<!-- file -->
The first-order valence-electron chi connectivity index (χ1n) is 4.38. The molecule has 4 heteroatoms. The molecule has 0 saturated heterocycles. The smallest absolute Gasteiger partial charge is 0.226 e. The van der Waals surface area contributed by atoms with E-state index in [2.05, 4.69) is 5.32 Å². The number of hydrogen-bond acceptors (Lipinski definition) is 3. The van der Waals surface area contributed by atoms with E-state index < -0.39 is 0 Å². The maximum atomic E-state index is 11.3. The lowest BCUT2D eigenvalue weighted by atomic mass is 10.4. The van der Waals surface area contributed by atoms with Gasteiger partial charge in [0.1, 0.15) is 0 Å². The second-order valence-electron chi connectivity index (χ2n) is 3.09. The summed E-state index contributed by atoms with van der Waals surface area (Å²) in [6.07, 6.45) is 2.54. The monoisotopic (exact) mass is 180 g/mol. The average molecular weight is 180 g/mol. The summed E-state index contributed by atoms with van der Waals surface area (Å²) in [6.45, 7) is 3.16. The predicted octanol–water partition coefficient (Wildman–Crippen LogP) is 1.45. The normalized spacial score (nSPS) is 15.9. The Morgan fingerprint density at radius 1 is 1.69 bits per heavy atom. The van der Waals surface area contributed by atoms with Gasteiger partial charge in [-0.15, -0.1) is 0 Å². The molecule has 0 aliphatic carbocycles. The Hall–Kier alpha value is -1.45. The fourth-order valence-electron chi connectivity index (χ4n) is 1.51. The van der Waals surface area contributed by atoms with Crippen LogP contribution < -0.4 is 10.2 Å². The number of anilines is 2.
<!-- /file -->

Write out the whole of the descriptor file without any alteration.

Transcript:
The first-order valence-electron chi connectivity index (χ1n) is 4.38. The molecule has 4 heteroatoms. The molecule has 0 saturated heterocycles. The smallest absolute Gasteiger partial charge is 0.226 e. The van der Waals surface area contributed by atoms with E-state index in [2.05, 4.69) is 5.32 Å². The number of hydrogen-bond acceptors (Lipinski definition) is 3. The van der Waals surface area contributed by atoms with E-state index < -0.39 is 0 Å². The maximum atomic E-state index is 11.3. The lowest BCUT2D eigenvalue weighted by atomic mass is 10.4. The van der Waals surface area contributed by atoms with Gasteiger partial charge in [0.1, 0.15) is 0 Å². The second-order valence-electron chi connectivity index (χ2n) is 3.09. The summed E-state index contributed by atoms with van der Waals surface area (Å²) in [6.07, 6.45) is 2.54. The monoisotopic (exact) mass is 180 g/mol. The average molecular weight is 180 g/mol. The summed E-state index contributed by atoms with van der Waals surface area (Å²) in [6.45, 7) is 3.16. The predicted octanol–water partition coefficient (Wildman–Crippen LogP) is 1.45. The normalized spacial score (nSPS) is 15.9. The Morgan fingerprint density at radius 1 is 1.69 bits per heavy atom. The van der Waals surface area contributed by atoms with Gasteiger partial charge in [-0.15, -0.1) is 0 Å². The molecule has 0 aliphatic carbocycles. The Hall–Kier alpha value is -1.45. The fourth-order valence-electron chi connectivity index (χ4n) is 1.51. The van der Waals surface area contributed by atoms with Crippen LogP contribution < -0.4 is 10.2 Å². The number of anilines is 2.